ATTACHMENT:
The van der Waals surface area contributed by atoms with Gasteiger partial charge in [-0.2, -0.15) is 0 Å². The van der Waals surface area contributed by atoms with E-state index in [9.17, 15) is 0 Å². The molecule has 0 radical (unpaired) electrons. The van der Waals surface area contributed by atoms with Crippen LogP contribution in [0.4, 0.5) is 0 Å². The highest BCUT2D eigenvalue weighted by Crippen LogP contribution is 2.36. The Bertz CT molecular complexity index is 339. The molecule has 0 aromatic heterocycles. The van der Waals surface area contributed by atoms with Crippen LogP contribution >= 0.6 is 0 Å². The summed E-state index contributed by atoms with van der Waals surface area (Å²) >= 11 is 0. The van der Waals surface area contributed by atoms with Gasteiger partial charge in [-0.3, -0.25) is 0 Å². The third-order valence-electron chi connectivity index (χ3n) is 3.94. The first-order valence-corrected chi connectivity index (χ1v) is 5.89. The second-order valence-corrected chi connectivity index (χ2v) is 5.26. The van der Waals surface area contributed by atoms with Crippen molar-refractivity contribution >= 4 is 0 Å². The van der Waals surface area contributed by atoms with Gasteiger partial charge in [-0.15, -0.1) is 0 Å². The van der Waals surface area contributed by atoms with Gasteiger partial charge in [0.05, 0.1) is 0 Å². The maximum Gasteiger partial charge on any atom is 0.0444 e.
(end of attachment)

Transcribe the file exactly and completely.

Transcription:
The van der Waals surface area contributed by atoms with Gasteiger partial charge in [-0.2, -0.15) is 0 Å². The van der Waals surface area contributed by atoms with E-state index in [9.17, 15) is 0 Å². The molecule has 0 radical (unpaired) electrons. The van der Waals surface area contributed by atoms with Crippen LogP contribution in [0.4, 0.5) is 0 Å². The highest BCUT2D eigenvalue weighted by Crippen LogP contribution is 2.36. The Bertz CT molecular complexity index is 339. The molecule has 0 aromatic heterocycles. The van der Waals surface area contributed by atoms with Crippen LogP contribution >= 0.6 is 0 Å². The summed E-state index contributed by atoms with van der Waals surface area (Å²) >= 11 is 0. The van der Waals surface area contributed by atoms with Gasteiger partial charge in [-0.3, -0.25) is 0 Å². The third-order valence-electron chi connectivity index (χ3n) is 3.94. The first-order valence-corrected chi connectivity index (χ1v) is 5.89. The second-order valence-corrected chi connectivity index (χ2v) is 5.26. The van der Waals surface area contributed by atoms with Crippen molar-refractivity contribution >= 4 is 0 Å². The van der Waals surface area contributed by atoms with Gasteiger partial charge in [-0.15, -0.1) is 0 Å². The van der Waals surface area contributed by atoms with Gasteiger partial charge in [0.05, 0.1) is 0 Å². The maximum Gasteiger partial charge on any atom is 0.0444 e.